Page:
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Flash Fiction

No More Farewells

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Not George Michael again. I can’t stand this tune. Still, got to admit, he could hold a note or two. The two of us loved the tune back then. I remember how we ‘bumped’ into each other.

It makes me cringe when I think back to my first words to her.
‘Sorry, darling, but I was so stunned by your drop-dead gorgeous looks I never noticed the puddle on the floor.’

It’s true. I used those words. Nat took the piss out of me many times after that. Corny worked though.

George was crooning when she agreed to go out with me. Hearing him sing takes me back to November 12th, 1986. The onset of our initial introduction, the exterior of a dirty burger bar.

The usual followed, wining, dining, love, movies, drinking and love, lots of love. Eighteen months passed. We discussed the ‘M’ word.

We conquered the registry office not long after. After our honeymoon, two were to become three.

Damn memories. I’ll pay her a visit. I remember when she left me. I vowed there’d be no going back.

Who am I kidding? I won’t rest. I flicked the mobile and dialed.
‘Hi Sylvie. Listen, I need to get in touch with Nat.’
‘I did have other things planned tonight Harry. Can we leave it until tomorrow?’
No point arguing. She’s my only hope these days.

‘Oh sod it, just this once Harry. What time do you want to call round?’
‘How about eight?’

I don’t know what I’d do without Sylvia. I’ve known her since we were kids. She’s been my rock through the separation.
‘Sure. Do you want me to fix you some grub?’
‘Don’t put yourself out, Sylv.’

‘Oh, don’t worry about that.’

We say our farewells. I imagine Nat and me together in the same room. A tear betrays old love. Why did George have to come on again?

Ten to eight. I stare at the Georgian front of Sylvia’s place on 14 Grange Street. My finger stabs the doorbell. I hear footsteps hurry to the tune of Colonel Bogie.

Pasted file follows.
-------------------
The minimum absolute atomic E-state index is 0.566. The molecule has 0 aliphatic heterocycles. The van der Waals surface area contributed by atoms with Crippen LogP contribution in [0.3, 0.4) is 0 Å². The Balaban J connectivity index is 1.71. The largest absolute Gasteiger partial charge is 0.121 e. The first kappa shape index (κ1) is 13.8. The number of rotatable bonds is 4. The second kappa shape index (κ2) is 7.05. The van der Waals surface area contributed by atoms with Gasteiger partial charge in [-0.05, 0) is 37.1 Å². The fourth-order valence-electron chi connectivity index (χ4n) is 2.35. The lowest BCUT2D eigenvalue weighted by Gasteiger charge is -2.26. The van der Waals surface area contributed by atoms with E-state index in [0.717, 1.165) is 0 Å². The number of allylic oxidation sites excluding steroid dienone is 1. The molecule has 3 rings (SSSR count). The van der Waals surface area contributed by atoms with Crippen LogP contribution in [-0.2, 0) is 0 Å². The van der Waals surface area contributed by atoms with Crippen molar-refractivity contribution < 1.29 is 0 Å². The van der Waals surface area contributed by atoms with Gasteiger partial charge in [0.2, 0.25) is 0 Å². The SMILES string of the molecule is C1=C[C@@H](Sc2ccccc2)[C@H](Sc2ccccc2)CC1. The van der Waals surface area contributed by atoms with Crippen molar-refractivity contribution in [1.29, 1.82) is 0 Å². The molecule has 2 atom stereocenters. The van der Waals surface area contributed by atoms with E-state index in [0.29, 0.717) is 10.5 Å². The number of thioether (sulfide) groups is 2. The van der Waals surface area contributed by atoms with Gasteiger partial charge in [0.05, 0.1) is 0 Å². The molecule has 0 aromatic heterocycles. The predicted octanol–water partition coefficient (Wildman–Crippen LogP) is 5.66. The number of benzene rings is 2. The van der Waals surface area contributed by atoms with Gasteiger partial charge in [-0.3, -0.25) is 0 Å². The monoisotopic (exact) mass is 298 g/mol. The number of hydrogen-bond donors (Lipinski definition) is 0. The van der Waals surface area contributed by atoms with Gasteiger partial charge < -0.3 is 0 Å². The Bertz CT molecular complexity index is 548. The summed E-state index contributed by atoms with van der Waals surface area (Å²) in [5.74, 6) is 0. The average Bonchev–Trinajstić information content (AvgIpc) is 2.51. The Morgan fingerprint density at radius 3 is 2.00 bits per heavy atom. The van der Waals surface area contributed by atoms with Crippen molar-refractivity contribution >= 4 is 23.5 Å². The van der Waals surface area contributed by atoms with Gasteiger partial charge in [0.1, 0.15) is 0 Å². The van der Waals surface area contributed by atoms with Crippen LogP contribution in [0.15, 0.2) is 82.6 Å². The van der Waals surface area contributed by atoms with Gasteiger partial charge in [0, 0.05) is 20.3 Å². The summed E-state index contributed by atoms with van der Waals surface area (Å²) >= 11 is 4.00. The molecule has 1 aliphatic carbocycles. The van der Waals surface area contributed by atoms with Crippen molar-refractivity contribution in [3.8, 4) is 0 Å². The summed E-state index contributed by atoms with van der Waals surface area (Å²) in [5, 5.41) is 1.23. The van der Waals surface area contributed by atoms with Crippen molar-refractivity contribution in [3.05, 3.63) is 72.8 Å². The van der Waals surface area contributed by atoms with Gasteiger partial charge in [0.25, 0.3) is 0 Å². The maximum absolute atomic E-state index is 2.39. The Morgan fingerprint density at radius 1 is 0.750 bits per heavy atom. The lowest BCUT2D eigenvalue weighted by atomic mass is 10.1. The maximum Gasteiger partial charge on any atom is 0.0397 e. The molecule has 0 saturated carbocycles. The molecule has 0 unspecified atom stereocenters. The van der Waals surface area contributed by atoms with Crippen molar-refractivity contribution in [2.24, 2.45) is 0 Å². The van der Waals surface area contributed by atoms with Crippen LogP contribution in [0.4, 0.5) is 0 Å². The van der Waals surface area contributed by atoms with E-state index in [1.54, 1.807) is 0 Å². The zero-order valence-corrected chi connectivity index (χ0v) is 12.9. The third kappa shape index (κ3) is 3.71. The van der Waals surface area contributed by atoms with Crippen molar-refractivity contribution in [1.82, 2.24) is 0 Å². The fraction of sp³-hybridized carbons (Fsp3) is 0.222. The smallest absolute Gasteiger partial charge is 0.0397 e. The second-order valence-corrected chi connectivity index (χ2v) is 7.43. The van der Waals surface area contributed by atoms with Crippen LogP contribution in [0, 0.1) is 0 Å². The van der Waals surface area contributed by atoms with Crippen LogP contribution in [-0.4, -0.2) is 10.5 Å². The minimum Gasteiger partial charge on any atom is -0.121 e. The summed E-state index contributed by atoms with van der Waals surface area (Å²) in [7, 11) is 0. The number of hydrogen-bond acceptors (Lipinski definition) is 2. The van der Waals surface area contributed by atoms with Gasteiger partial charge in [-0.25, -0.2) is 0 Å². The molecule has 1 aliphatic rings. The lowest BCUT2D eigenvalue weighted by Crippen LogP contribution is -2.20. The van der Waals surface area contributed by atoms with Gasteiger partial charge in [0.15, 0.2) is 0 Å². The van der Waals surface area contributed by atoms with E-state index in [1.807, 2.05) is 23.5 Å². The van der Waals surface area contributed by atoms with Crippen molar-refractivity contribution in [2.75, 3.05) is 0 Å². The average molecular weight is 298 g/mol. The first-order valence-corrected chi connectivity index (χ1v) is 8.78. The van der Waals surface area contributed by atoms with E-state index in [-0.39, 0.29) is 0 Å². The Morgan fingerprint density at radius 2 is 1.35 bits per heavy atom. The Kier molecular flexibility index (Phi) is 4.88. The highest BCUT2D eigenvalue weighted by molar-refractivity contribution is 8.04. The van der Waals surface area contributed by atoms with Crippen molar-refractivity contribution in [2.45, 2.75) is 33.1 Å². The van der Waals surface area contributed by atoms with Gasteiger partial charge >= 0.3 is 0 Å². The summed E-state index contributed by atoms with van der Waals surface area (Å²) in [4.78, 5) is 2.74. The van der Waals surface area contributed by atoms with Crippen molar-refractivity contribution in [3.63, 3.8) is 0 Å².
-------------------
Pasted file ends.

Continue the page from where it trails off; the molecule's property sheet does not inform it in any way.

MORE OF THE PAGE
‘Harry, come in. There‘s plenty of food. So go and help yourself.’

We embrace. My jacket’s liberated. She escorts me to the dining room.

I hoped for a few sandwiches. Instead, a delicious cremated steak in rich creamy sauce is my reward. The rhubarb crumble is a perfect follow up. My nerves dance on razor wire toes.

She retreats to the back of the house. I clear my throat, right now a brandy’d be grand.

‘We’re all set, Harry.’

I step into Sylvia‘s special room. My breath mists when I exhale. I pull my jumper tight.

Our first meetings since the split cut me up bad. We learnt how to communicate without upsetting each other too much over the years though.
We had it all. Then Andrew Calvin careered into our lives.
Fast red metal: the last memory Natalie and our unborn Amy saw on this Earth. He lost control when she stepped onto the zebra crossing on Crompton Road.

No chance. Our partnership died for the bounty of a couple of beers, some client and a few grand. Calvin received a six month ban. Some justice.
Sylvie found Natalie in despair. She stopped me from following Natalie to oblivion. The gift she presented transcended suicide.
I could never see Nat. I could feel her, though. The scent of Chanel, plans for the future, her wonderful soul all came back. I gorged myself on forbidden memories.
Tears always came. Not for Nat though. Her future an interminable chill. Her smoky fingers would caress my cheeks and witness my aging years. She’d never grow old of course.
Sylvie locks fingers with me.
‘Natalie, one who loves you very much calls for you. Are you here, sweetheart?’
We feel the cold around our shoulders gather strength.

‘Harry wants you to know he is fine and thinks of you all the time. He heard your song today.’

Sylive’s voice fades. Her face glazes over. Nat tries to speak.
Nat’s visage struggles through. Her phantom cheeks are streamed with cloudy tears. The smell of incense is joined by an aroma of Jasmine and Lavender. Sylvie sways, Nat’s presence gatecrashes her thoughts.
‘Sylv, please tell Harry to move on. I want to head for that light you told me about. I don‘t want to be cold anymore.’

I inhale, hard.

‘Don’t go, Nat.’

My voice cracks. I cannot bear losing her again.

‘Harry, don’t keep me here.’
Sylvie nods in solemn piety. My selfish heart kidnapped by despair.

I must be strong. I must let her go.

‘Goodbye, Nat. I love you so much.’

I am captive to a tremendous feeling of warmth of love and calm for the tiniest of moments. The table trembles and the energy fades. I don’t bother to dry my eyes.

Image by Nel Botha from Pixabay

Gary Hewitt (UK)

Gary Hewitt is a writer who enjoys working in his own unique style. He has had a plethora of titles published over the years and alas a few have now perished. Aside from writing, he works with Reiki and Tarot. He hopes you will enjoy his latest escapade.

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